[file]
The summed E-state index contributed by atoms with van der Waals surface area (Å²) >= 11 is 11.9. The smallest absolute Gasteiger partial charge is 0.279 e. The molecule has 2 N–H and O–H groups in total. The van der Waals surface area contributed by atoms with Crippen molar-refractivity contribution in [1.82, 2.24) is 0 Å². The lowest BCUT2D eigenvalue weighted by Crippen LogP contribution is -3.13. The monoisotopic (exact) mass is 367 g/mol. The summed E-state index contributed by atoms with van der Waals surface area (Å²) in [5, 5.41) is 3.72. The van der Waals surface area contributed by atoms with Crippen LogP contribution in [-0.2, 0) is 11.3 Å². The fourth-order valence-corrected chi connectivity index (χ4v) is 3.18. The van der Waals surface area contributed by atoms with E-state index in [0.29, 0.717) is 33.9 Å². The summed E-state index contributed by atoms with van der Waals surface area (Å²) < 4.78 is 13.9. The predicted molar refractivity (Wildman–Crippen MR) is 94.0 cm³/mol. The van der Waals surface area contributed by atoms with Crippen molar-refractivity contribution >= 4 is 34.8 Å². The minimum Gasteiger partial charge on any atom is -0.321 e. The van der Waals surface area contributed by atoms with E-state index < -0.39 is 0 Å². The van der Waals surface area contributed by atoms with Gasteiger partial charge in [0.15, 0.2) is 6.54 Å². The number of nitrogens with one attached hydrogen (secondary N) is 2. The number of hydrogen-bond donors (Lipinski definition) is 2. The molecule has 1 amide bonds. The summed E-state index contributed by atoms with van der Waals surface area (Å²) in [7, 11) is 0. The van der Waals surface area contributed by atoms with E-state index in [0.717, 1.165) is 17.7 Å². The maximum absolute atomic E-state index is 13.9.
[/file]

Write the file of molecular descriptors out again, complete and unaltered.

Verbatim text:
The summed E-state index contributed by atoms with van der Waals surface area (Å²) >= 11 is 11.9. The smallest absolute Gasteiger partial charge is 0.279 e. The molecule has 2 N–H and O–H groups in total. The van der Waals surface area contributed by atoms with Crippen molar-refractivity contribution in [1.82, 2.24) is 0 Å². The lowest BCUT2D eigenvalue weighted by Crippen LogP contribution is -3.13. The monoisotopic (exact) mass is 367 g/mol. The summed E-state index contributed by atoms with van der Waals surface area (Å²) in [5, 5.41) is 3.72. The van der Waals surface area contributed by atoms with Crippen LogP contribution in [-0.2, 0) is 11.3 Å². The fourth-order valence-corrected chi connectivity index (χ4v) is 3.18. The van der Waals surface area contributed by atoms with E-state index in [0.29, 0.717) is 33.9 Å². The summed E-state index contributed by atoms with van der Waals surface area (Å²) < 4.78 is 13.9. The predicted molar refractivity (Wildman–Crippen MR) is 94.0 cm³/mol. The van der Waals surface area contributed by atoms with Crippen molar-refractivity contribution >= 4 is 34.8 Å². The minimum Gasteiger partial charge on any atom is -0.321 e. The van der Waals surface area contributed by atoms with E-state index < -0.39 is 0 Å². The van der Waals surface area contributed by atoms with Gasteiger partial charge in [0.15, 0.2) is 6.54 Å². The number of nitrogens with one attached hydrogen (secondary N) is 2. The number of hydrogen-bond donors (Lipinski definition) is 2. The molecule has 1 amide bonds. The summed E-state index contributed by atoms with van der Waals surface area (Å²) in [7, 11) is 0. The van der Waals surface area contributed by atoms with E-state index in [0.717, 1.165) is 17.7 Å². The maximum absolute atomic E-state index is 13.9.